Publications

Publications

FRBSF Economic Letters

Economic analysis for a general audience

Jens H.E. Christensen, Jose A. Lopez, and Paul L. Mussche

2017-12

Insurance companies write policies to cover potential risks far into the future. Because the life of these contracts can extend well beyond the 30-year maturities for the longest U.S. Treasuries, it’s difficult to measure the interest rate risk involved. A new study describes how the long-term interest rates required to evaluate such long-lived liabilities can be extrapolated from shorter-maturity bond yields using a standard yield curve model. These extrapolations are a useful tool since they have very small errors relative to the yield curve variation typically considered for risk management.

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FedViews

Analysis of current economic developments and the outlook

SF Fed Forecast Preview

The SF Fed Forecast Preview is an advance release of the monthly SF Fed FedViews publication. Our forecasts of GDP, inflation, and unemployment will usually be released will usually be released on the second Tuesday of each month.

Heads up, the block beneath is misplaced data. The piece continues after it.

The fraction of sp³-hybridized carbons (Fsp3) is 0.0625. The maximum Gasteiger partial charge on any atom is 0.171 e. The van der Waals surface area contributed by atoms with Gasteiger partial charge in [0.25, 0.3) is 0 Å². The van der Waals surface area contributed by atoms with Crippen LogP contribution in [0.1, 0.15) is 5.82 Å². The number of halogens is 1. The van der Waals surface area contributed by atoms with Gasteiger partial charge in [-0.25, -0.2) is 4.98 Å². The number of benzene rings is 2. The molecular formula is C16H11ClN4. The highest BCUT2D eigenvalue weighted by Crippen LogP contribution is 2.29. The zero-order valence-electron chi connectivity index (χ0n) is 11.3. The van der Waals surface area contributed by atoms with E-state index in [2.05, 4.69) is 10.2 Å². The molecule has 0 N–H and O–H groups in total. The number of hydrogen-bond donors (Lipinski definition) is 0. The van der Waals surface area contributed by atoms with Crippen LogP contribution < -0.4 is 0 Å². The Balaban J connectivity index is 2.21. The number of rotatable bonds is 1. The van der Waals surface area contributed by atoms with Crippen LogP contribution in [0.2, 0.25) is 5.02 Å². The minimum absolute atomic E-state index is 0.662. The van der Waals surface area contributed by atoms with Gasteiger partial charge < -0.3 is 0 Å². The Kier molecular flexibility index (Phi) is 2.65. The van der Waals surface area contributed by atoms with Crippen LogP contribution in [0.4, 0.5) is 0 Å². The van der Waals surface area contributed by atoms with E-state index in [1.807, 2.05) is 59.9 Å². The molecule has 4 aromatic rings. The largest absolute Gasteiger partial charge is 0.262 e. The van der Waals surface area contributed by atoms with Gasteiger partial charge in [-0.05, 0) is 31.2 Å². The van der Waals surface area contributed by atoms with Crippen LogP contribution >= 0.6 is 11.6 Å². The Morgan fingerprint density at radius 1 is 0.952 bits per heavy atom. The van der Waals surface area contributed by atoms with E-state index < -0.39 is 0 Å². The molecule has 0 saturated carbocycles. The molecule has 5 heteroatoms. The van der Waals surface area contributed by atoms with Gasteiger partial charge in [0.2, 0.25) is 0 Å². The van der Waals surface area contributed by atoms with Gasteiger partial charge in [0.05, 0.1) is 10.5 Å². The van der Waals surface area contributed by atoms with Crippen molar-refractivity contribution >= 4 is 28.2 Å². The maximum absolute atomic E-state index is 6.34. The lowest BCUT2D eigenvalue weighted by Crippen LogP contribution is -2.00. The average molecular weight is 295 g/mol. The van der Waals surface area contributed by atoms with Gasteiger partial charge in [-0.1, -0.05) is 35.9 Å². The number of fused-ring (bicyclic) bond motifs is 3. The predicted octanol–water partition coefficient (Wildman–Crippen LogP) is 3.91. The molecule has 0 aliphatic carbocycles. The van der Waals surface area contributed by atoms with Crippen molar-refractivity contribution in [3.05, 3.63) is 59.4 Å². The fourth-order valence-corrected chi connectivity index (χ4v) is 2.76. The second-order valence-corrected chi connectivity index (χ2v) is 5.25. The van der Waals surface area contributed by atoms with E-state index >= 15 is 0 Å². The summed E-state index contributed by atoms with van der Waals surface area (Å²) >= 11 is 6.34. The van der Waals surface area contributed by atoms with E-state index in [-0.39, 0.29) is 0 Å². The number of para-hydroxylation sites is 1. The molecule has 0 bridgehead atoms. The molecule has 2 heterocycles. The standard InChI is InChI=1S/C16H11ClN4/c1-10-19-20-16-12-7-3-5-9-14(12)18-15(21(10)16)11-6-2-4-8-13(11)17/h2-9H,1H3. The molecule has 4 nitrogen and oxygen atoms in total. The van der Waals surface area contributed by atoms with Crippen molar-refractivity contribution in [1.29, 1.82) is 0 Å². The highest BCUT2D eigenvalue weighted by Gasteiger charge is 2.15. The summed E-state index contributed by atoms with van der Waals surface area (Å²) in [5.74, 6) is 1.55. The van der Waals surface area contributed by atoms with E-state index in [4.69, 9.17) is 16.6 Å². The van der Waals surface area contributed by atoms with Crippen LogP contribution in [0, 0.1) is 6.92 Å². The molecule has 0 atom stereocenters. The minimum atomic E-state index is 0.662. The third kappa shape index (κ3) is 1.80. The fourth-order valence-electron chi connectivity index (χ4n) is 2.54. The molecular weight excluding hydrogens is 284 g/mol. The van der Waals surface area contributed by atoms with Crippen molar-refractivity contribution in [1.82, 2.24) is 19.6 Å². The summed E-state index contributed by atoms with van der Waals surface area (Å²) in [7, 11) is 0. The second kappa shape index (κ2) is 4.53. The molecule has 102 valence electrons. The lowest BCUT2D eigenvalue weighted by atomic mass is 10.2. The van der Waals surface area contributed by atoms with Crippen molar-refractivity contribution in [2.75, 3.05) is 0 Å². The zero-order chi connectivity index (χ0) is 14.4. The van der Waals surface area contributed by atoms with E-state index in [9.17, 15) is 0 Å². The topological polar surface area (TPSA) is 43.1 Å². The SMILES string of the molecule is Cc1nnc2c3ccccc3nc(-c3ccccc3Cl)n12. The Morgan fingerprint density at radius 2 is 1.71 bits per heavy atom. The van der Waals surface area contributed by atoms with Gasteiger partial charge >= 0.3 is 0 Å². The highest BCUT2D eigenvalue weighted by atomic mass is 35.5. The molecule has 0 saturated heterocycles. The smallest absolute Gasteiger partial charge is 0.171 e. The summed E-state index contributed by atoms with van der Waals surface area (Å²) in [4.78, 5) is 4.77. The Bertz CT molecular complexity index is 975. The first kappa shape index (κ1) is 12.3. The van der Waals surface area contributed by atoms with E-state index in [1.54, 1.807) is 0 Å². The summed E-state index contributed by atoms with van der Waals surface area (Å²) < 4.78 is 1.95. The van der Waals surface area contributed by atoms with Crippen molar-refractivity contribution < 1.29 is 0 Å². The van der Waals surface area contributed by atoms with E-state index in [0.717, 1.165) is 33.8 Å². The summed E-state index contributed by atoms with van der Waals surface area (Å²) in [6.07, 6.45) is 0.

Western Economic Developments

Western Economic Developments is linked to via Fed in Print only.

Working Papers

The latest in economic research

Mark M. Spiegel and Andrew Tai

We examine the implications of Japanese monetary shocks under recent very low and sometimes negative interest rates to the Japanese economy as well as three of its major trading partners: Korea, China and the United States. We follow the literature in using movements in 2-year Japanese government bond rates as proxies for changes in monetary conditions in the neighborhood of the zero lower bound. We examine the implications of shocks to the 2-year rate in a series of factor-augmented vector autoregressive—or FAVAR—models, in which both local and global conditions are proxied by latent factors generated from domestic economic indicators and weighted indicators of major trading partners, respectively. Our results suggest that shocks to 2-year Japanese rates do have substantive impacts on Japanese economic activity and inflation in conditions of low or even negative short-term rates. However, we find only modest global spillovers from Japanese monetary policy shocks, as their impact on the economic conditions of major Japanese trading partners is muted, particularly relative to the impact of innovations in 2-year U.S. Treasury yields over the same period.

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